I just finished reading Breaking Night by Liz Murray–the girl dubbed with the phrase, “from Homeless to Harvard.” She came to speak at our school as part of our book fair. When she spoke, I was amazed at how down to earth she seemed. She spoke from the heart and even seemed nervous. Now , of course she must have said some of these things hundreds of times all ready. But, she seemed very genuine. Good for our students to see a speaker like that.
And then I started the book and literally haven’t been able to put it down!
For one, it is extremely well written. The clarity of her voice is amazing. I found myself thinking about the things she said even when I wasn’t reading the book. Her words echoed through my mind. She talked about how she used a blank transcript that she filled in with A’s as her motivation as she was working her way through high school while homeless. She talked about how she had to choose school over and over again in the daily decision to get up and throw the blankets off her head. She described the physical effects of poverty and drug abuse–the way she had lice as a child and the way the house was left in disarray with a tub that never completely drained, filled with a brown murky water. She talked about how she and her sister became more and more distant. She also described her love for her mother. The incongruity of her mother’s blatant neglect and irresponsibility and yet her affection when she called Liz “Pumpkin.”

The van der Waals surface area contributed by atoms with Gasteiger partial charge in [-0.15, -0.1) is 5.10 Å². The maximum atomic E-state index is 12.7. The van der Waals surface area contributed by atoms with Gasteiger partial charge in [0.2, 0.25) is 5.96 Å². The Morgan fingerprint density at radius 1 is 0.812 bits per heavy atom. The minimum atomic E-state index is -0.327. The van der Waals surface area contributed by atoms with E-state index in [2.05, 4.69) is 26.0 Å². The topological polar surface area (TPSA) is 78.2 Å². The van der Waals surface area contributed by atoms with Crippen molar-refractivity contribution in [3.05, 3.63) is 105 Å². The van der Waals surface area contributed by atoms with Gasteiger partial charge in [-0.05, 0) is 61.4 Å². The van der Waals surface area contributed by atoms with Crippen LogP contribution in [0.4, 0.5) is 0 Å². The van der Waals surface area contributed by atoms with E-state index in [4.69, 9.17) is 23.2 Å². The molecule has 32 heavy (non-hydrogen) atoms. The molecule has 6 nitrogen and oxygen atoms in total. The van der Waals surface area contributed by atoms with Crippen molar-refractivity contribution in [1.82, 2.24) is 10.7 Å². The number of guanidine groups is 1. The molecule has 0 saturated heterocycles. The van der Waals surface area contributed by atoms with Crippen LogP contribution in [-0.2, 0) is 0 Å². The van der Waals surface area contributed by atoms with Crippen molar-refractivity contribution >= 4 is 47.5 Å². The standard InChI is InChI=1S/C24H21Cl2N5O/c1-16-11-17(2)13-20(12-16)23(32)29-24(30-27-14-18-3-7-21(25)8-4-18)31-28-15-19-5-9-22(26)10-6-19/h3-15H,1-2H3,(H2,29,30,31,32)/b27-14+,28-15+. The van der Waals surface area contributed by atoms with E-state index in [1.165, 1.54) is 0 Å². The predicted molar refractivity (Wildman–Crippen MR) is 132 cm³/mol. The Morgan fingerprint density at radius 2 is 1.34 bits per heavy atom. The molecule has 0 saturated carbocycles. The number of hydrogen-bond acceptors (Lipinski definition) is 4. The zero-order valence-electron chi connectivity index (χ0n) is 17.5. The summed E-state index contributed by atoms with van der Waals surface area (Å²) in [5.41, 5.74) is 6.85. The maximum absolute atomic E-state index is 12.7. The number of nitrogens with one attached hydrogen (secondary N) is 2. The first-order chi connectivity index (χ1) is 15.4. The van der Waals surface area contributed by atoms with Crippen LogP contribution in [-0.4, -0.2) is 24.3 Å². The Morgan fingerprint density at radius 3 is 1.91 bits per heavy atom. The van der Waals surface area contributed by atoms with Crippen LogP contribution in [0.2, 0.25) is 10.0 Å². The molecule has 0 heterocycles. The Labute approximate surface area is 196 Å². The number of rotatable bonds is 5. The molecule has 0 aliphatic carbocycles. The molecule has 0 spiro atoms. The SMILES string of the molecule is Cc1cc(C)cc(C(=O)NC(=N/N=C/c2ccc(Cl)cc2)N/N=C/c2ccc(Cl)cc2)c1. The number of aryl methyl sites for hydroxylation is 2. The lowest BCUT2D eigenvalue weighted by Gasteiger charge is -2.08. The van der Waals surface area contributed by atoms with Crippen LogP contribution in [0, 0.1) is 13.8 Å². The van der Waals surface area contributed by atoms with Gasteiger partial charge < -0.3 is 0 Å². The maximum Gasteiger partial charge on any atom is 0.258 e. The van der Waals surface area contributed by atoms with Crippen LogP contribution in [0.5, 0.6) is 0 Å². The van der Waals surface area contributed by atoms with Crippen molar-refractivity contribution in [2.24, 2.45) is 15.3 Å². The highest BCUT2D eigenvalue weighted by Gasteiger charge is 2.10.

Perhaps I was also drawn in by her story because her story is so horrific and happens literally under our noses. There are homeless kids like this everywhere. In Montclair, even. Or Newark, just down the road. And, this problem is an old problem. It’s been around forever. It’s not hip or current or part of the latest example of social ills. It’s homelessness and hunger. Plain and simple. And the things that will solve it are: food and awareness, distribution and funding. Plain and simple.
So the food banks that I have visited in my community service days at school are essential. People rely on them. And, other organizations that aren’t as big as the food banks need food too. It’s not glamorous. It’s not innovative and cool. It’s just cans in a bag. Delivered to a shelter.